Israeli President under fire after denying soldier's pardon
November 20 2017 01:03 PM
Reuven Rivlin
Reuven Rivlin's pardon denial puts an end to a case that has split Israel.

dpa/Tel Aviv

Israeli President Reuven Rivlin, a member of the conservative Likud party, is under fire from right-wing Israelis after he denied the pardon request on Sunday of a former Israeli soldier who shot dead a wounded Palestinian attacker.

Elor Azaria was an army medic in March 2016 when he was videotaped by human rights organization Betselem shooting Fatah al-Sharif, who was already incapacitated after attempting to stab Israeli soldiers.

Azaria, 21, was found guilty of manslaughter in January for the incident. He was sentenced to 18 months in prison and had his sentenced reduced by four months by the Israeli army chief Gadi Eizenkot.

On Monday, police opened an investigation following a slew of photo-shopped images of Rivlin wearing an Arabic head covering known as a kaffiyeh.

Posting photos of Israeli leaders in a kaffiyeh, which doubles as a symbol for Palestinian nationalism, is taboo in Israeli society since similar pictures of Prime Minister Yitzhak Rabin were circulated by right-wing Israelis before Rabin's assassination by a Jewish extremist in 1995.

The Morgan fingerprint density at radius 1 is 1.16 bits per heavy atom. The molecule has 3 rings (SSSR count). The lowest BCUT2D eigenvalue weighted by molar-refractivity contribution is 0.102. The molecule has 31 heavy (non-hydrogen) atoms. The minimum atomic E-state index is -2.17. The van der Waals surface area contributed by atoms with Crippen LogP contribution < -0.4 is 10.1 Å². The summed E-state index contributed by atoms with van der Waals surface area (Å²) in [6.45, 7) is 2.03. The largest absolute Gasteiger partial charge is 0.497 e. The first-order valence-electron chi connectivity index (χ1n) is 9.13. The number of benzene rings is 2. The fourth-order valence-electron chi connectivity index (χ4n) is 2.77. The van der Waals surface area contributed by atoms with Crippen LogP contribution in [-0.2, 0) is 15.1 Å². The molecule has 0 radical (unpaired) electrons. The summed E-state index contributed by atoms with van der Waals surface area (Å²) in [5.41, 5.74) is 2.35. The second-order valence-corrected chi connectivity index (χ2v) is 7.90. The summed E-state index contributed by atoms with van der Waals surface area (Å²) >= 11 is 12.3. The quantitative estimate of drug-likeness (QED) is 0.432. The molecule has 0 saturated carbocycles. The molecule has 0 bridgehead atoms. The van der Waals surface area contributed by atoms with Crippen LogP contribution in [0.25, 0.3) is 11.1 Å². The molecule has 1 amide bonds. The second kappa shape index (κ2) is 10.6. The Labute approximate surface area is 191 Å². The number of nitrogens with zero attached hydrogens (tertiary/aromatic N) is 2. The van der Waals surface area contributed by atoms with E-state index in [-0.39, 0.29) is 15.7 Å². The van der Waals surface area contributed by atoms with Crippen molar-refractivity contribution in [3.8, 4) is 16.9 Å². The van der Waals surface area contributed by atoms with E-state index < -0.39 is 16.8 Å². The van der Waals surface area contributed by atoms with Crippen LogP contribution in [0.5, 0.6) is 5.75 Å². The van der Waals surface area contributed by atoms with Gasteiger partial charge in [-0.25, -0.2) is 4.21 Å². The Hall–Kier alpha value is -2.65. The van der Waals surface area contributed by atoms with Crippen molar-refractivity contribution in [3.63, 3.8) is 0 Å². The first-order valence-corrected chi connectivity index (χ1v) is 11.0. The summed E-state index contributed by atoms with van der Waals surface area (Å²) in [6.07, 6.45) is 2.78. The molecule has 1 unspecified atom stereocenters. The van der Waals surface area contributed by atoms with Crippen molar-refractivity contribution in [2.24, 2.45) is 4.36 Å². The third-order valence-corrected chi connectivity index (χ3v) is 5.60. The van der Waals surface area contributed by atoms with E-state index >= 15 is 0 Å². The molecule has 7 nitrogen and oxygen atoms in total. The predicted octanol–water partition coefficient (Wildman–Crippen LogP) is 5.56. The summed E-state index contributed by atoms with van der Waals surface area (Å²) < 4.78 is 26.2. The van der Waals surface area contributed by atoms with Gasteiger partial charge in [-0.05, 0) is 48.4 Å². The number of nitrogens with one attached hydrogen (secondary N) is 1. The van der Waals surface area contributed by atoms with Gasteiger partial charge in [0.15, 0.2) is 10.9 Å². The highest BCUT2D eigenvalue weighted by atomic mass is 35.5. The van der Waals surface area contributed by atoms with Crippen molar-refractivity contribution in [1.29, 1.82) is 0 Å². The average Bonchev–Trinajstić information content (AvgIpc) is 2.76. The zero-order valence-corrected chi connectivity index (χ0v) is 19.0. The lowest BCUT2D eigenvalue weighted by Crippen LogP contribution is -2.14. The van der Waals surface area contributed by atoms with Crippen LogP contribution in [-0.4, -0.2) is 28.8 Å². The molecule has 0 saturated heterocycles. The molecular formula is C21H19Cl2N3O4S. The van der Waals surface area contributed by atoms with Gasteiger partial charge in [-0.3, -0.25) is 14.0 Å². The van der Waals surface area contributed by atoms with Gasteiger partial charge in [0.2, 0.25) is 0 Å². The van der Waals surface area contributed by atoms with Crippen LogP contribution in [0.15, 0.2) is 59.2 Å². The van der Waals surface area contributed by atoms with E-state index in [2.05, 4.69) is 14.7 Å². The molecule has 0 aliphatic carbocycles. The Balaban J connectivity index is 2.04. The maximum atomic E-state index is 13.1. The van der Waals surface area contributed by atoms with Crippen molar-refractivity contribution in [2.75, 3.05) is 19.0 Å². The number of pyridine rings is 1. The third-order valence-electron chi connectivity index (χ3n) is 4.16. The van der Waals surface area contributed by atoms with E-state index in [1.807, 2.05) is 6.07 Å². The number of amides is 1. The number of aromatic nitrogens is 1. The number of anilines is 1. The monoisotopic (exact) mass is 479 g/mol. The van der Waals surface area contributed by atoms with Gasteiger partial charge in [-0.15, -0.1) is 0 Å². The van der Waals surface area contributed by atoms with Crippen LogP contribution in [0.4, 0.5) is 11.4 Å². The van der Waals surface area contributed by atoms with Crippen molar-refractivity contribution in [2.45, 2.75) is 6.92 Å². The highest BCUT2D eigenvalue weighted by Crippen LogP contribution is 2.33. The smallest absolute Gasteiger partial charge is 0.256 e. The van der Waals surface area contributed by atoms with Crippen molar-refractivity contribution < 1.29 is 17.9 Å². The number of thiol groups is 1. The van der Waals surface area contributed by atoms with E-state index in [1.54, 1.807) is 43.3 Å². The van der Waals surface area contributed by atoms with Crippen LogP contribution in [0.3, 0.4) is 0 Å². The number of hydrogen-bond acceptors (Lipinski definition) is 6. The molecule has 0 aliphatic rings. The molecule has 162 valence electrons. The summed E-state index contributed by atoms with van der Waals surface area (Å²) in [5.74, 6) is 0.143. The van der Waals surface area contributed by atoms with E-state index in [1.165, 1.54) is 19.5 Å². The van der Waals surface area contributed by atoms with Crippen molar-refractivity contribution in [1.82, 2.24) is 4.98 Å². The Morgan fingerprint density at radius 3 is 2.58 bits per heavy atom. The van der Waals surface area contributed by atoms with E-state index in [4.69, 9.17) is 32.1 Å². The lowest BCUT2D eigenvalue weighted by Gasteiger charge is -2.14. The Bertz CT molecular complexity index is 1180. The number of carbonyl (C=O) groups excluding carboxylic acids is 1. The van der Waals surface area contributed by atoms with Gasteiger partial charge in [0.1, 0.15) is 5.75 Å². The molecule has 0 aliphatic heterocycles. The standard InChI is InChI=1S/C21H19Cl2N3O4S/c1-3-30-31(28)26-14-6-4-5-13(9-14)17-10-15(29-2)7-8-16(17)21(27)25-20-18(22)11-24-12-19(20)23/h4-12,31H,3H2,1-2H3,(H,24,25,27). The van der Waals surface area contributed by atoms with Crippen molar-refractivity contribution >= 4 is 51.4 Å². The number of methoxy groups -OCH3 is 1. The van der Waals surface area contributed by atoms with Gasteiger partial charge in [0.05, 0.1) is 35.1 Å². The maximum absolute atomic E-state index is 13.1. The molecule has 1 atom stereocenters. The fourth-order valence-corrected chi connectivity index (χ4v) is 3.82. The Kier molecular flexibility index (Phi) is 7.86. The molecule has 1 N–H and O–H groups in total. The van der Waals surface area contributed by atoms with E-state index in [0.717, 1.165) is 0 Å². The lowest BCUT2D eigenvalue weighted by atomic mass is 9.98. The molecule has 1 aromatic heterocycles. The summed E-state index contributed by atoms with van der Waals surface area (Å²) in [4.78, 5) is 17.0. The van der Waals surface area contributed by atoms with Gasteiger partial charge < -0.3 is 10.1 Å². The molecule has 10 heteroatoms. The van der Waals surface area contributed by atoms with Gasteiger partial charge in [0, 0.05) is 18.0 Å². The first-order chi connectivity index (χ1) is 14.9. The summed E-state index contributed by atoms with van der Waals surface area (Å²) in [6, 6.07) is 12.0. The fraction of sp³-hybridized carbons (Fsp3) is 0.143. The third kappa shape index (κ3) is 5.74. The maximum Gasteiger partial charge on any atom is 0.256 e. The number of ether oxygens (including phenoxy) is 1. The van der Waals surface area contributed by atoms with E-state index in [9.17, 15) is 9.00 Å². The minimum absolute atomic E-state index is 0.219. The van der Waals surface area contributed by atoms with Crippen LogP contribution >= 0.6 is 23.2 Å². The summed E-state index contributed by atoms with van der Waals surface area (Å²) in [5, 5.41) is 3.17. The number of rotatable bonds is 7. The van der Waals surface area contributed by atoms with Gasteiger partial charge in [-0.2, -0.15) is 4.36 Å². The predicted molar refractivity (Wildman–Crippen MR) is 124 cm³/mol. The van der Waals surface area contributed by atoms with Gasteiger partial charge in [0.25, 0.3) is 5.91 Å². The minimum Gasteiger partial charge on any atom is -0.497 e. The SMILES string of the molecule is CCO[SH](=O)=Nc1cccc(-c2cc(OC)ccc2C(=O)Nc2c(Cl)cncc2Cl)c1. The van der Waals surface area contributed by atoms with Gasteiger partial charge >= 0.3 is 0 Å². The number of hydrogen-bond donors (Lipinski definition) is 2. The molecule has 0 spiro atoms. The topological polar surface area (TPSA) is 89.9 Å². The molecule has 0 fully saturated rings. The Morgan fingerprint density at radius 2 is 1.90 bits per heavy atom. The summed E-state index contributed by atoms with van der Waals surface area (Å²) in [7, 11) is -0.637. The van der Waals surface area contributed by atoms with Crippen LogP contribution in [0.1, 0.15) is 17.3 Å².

Rivlin's pardon denial puts an end to a case that has split Israel, with many stating that Azaria is a hero. Israeli Prime Minister Benjamin Netanyahu and other leading politicians have called for the soldier to be pardoned.

Culture Minister Miri Regev attacked Rivlin on Sunday saying he "abandoned" Azaria. "It's very unfortunate that President Rivlin gave in to improper pressure and chose to abandon Elor," she said.

Defence Minister Avigdor Lieberman called Azaria a "outstanding soldier." 



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